Posted by on November 17, 2019

Sermon by Kenneth Padley for the annual Giving Campaign and launch of the Parish Giving Scheme.

Friends, as we head towards the end of the Church year, and before we dive once more into the delights of Advent and Christmas, we have come to that one Sunday in the year where we need to talk about money. We need to discuss the running costs of this parish, and the ways in which our giving is crucial to secure the long-term flourishing of our ministry together.

Last Wednesday the Parochial Church Council (the PCC, the trustees of St Michael’s and St Mary’s) had one of our regular meetings. We did two things.

Firstly, we looked back at the first year of our Mission Action Plan, the five-year parish strategy produced in 2018 by us all and for us all. There is plenty to celebrate.

  • We are developing new leaders for our teams, for example our Pastoral Visitors and Tiny Tots toddler group.
  • Communications are reaching more people than ever – 500 addresses a month receive our Parish News magazine and highlights email.
  • And, crucially, our usual Sunday adult attendance across the parish is rising – about 5% a year for the last three years; this contrasts a grim national decline in Church of England attendance of 2-3% a year.

The second thing your PCC did on Wednesday was to continue to plan with confidence for the future, affirming (as is our duty) a budget for the next twelve months.

  • The turnover on St Michael’s General Fund next year is anticipated to be over £120K. Of this, the largest sum is the Parish Share, our fair proportion of the cost of clergy across the whole diocese of St Albans. I certainly don’t see the £88K we pay in Parish Share but across Hertfordshire and Bedfordshire, the aggregated Parish Share covers stipends, pensions, housing, training (most importantly the next generation of Vicars like our curate Charles), and other on-costs. 
  • Your PCC always keeps spending tight and always seeks to secure income from as many streams as possible – fees, visitors, investments, grants, hall hire surplus. However, once these other sources of income are stripped out and even allowing for a growing base of adults to share our costs, we need (on average) planned giving before Gift Aid in the region of £13.50 for each adult who comes to worship on a Sunday. I should stress that that figure doesn’t include second-attendance – the diocese doesn’t levy more Parish Share if folks come to more than one service.

Let’s step back from these numbers for a minute and turn to the theory. Usually in our services we hear readings given to us by the lectionary. However, the set texts in the lectionary for this Sunday are pretty apocalyptic and – whatever you make of current politics – your PCC needs to plan on the basis that the world will not end in the next twelve months. So I have chosen today three texts about money. The Bible has rather a lot to say about the good use of money and these texts are a representative selection.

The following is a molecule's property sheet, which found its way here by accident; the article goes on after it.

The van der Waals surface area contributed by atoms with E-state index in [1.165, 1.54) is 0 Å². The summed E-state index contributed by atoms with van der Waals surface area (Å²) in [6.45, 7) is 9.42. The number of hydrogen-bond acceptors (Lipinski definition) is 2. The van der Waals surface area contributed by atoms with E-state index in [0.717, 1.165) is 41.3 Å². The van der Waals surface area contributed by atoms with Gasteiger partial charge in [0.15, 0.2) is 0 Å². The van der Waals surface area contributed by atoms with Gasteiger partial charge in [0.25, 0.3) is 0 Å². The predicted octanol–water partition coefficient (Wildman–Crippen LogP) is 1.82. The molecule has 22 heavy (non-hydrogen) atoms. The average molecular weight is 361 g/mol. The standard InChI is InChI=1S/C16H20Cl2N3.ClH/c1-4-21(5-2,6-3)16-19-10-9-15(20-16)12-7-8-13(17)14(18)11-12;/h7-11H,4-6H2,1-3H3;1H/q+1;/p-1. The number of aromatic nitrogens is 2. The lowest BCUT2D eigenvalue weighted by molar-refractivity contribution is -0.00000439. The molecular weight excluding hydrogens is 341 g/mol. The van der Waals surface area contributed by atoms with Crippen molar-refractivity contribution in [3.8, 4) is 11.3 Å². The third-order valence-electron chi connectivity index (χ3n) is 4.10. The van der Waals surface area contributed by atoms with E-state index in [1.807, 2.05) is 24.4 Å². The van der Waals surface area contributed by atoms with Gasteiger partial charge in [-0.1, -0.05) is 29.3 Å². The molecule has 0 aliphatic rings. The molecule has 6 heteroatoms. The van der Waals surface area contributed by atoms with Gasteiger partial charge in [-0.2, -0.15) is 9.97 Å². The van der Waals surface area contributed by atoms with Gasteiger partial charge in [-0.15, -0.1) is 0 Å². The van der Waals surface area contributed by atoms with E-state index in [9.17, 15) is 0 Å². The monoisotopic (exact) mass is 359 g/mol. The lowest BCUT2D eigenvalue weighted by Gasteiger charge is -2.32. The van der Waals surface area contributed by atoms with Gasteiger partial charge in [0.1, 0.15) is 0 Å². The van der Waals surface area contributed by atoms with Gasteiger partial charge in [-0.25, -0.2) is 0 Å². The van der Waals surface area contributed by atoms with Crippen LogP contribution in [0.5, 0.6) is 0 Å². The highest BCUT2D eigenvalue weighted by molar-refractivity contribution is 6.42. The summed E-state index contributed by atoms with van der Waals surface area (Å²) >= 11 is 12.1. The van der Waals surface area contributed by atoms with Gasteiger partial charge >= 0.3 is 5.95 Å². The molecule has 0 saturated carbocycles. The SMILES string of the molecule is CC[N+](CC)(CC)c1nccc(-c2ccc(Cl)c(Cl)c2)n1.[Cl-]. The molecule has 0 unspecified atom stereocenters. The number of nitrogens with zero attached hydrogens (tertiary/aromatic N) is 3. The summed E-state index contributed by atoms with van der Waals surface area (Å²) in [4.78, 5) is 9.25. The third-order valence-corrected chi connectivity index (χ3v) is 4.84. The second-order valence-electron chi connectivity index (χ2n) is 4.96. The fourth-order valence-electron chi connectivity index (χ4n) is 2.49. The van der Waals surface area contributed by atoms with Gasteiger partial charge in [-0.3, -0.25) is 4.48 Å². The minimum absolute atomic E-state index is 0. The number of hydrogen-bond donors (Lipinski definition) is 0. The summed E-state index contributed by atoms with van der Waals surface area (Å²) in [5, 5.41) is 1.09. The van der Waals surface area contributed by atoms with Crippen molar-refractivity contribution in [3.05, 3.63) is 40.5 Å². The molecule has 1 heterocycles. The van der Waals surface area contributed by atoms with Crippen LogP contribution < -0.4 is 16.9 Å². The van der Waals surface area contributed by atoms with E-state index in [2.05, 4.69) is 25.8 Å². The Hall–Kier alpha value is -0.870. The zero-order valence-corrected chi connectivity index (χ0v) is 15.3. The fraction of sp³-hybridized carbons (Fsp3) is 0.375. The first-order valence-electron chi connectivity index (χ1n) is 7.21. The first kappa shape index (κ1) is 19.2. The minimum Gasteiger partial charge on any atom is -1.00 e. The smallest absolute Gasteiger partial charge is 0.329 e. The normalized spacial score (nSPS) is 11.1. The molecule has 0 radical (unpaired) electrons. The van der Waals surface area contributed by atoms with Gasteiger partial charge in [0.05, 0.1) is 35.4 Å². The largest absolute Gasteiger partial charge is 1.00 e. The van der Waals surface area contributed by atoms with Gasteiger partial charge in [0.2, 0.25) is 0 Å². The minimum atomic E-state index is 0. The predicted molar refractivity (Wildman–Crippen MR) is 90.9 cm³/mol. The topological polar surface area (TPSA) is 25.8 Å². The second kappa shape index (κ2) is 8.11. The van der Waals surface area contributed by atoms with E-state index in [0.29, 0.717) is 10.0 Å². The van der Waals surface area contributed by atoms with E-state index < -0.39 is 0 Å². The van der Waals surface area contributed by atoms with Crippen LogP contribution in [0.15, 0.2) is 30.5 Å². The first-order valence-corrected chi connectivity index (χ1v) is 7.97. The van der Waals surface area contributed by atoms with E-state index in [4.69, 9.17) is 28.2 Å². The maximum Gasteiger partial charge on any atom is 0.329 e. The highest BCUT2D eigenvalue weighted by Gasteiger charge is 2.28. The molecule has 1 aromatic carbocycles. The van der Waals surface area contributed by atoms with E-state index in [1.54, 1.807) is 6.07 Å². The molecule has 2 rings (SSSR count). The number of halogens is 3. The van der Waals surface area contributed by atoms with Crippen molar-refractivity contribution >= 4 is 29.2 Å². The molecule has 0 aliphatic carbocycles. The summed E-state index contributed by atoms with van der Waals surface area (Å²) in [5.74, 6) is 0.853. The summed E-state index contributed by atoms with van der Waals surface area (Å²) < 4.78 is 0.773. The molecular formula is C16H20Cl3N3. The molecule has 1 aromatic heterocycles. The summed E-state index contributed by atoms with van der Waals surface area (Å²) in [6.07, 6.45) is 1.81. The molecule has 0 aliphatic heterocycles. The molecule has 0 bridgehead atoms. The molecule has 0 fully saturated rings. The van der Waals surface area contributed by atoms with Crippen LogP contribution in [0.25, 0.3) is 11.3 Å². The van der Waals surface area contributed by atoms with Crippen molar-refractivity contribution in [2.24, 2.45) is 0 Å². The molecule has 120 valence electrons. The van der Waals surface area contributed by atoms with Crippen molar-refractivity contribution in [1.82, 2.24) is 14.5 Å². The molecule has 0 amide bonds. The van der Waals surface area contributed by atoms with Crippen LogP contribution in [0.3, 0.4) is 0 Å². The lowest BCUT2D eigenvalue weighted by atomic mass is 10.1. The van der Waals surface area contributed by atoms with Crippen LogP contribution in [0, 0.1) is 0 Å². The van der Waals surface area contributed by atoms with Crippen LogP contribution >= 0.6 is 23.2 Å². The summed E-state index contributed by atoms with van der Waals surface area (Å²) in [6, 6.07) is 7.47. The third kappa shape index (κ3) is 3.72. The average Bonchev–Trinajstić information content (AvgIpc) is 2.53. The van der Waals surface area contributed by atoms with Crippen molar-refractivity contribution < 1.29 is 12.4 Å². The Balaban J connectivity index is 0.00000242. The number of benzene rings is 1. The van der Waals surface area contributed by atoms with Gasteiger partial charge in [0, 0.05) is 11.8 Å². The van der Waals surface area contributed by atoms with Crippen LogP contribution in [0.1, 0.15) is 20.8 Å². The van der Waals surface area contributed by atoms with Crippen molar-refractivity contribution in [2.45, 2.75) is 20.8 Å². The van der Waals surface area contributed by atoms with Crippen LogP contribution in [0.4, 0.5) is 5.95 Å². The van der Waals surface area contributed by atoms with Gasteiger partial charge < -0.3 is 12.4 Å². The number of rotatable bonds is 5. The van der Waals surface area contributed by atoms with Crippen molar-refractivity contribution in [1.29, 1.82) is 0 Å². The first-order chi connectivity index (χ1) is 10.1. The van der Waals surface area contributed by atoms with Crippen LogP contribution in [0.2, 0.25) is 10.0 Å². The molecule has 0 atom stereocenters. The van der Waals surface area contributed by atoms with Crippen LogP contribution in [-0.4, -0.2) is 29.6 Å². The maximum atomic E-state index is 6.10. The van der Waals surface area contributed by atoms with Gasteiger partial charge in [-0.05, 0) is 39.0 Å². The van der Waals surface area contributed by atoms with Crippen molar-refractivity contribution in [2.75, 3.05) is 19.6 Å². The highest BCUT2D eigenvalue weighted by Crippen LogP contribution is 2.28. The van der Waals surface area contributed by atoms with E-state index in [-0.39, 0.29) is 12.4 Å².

In the first reading, from the First Book of Chronicles, we encountered old King David planning for the future. His successor Solomon is destined to build God’s Temple in Jerusalem, but David has taken the precaution of priming the pump by receiving offerings from the Jewish tribes. However, David is in a quandary because he knows that God is self-sufficient. ‘Yours, Lord, are the greatness, the power, the glory, the victory, and the majesty; for all that is in the heavens and on the earth is yours…’ So what’s the point? What benefit might the people achieve through giving to the Temple? ‘Who am I’, David asks, ‘and what is my people, that we should be able to make this freewill-offering?’ And then, literally, the penny drops, because, David realises, that if God is the origin and owner of all, our giving can never bribe him; rather, giving is an expression of gratitude, a returning to the Almighty of his many good gifts to us. David concludes ‘all things come from you, and of your own have we given you.’

Let’s move to our second reading, this one from St Paul’s second letter to the Corinthians. In it, Paul is asking the Corinthians to give proportionally. Firstly, he asks that they give proportional to their means. ‘Each of you must give as you have made up your mind, not reluctantly or under compulsion, for God loves a cheerful giver.’ From this, Paul invites the Corinthians as a whole to give proportional to the pressing needs of the Church in the eastern Mediterranean. ‘The rendering of this ministry not only supplies the needs of the saints [that is the Christian community in Jerusalem] but also overflows with many thanksgivings to God.’ Here we have a very early example of the Parish Share principle. In Paul’s day, the Church in Corinth was to Jerusalem as we in St Michael’s and St Mary’s are to our Anglican brothers and sisters in Luton and rural Bedfordshire. Like the Corinthians, we are privileged to be able to contribute above our own ministry costs because of our strength in numbers and relative affluence.